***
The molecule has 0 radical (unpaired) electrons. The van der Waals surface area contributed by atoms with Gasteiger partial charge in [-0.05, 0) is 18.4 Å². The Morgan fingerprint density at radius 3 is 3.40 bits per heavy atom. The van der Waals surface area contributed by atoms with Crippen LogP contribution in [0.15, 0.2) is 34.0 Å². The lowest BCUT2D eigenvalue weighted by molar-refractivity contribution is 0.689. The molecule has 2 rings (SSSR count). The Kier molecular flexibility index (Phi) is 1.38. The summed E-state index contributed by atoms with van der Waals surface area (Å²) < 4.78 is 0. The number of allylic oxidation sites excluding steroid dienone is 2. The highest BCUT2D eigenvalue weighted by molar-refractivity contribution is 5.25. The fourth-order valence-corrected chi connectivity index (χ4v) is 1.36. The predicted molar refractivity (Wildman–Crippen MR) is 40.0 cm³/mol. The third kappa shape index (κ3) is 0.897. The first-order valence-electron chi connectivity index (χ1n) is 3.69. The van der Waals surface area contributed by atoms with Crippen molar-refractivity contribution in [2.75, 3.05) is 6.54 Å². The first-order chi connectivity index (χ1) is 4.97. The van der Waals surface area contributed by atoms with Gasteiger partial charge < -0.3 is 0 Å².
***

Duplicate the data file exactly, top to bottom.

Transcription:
The molecule has 0 radical (unpaired) electrons. The van der Waals surface area contributed by atoms with Gasteiger partial charge in [-0.05, 0) is 18.4 Å². The Morgan fingerprint density at radius 3 is 3.40 bits per heavy atom. The van der Waals surface area contributed by atoms with Crippen LogP contribution in [0.15, 0.2) is 34.0 Å². The lowest BCUT2D eigenvalue weighted by molar-refractivity contribution is 0.689. The molecule has 2 rings (SSSR count). The Kier molecular flexibility index (Phi) is 1.38. The summed E-state index contributed by atoms with van der Waals surface area (Å²) < 4.78 is 0. The number of allylic oxidation sites excluding steroid dienone is 2. The highest BCUT2D eigenvalue weighted by molar-refractivity contribution is 5.25. The fourth-order valence-corrected chi connectivity index (χ4v) is 1.36. The predicted molar refractivity (Wildman–Crippen MR) is 40.0 cm³/mol. The third kappa shape index (κ3) is 0.897. The first-order valence-electron chi connectivity index (χ1n) is 3.69. The van der Waals surface area contributed by atoms with Crippen molar-refractivity contribution in [2.75, 3.05) is 6.54 Å². The first-order chi connectivity index (χ1) is 4.97. The van der Waals surface area contributed by atoms with Gasteiger partial charge < -0.3 is 0 Å².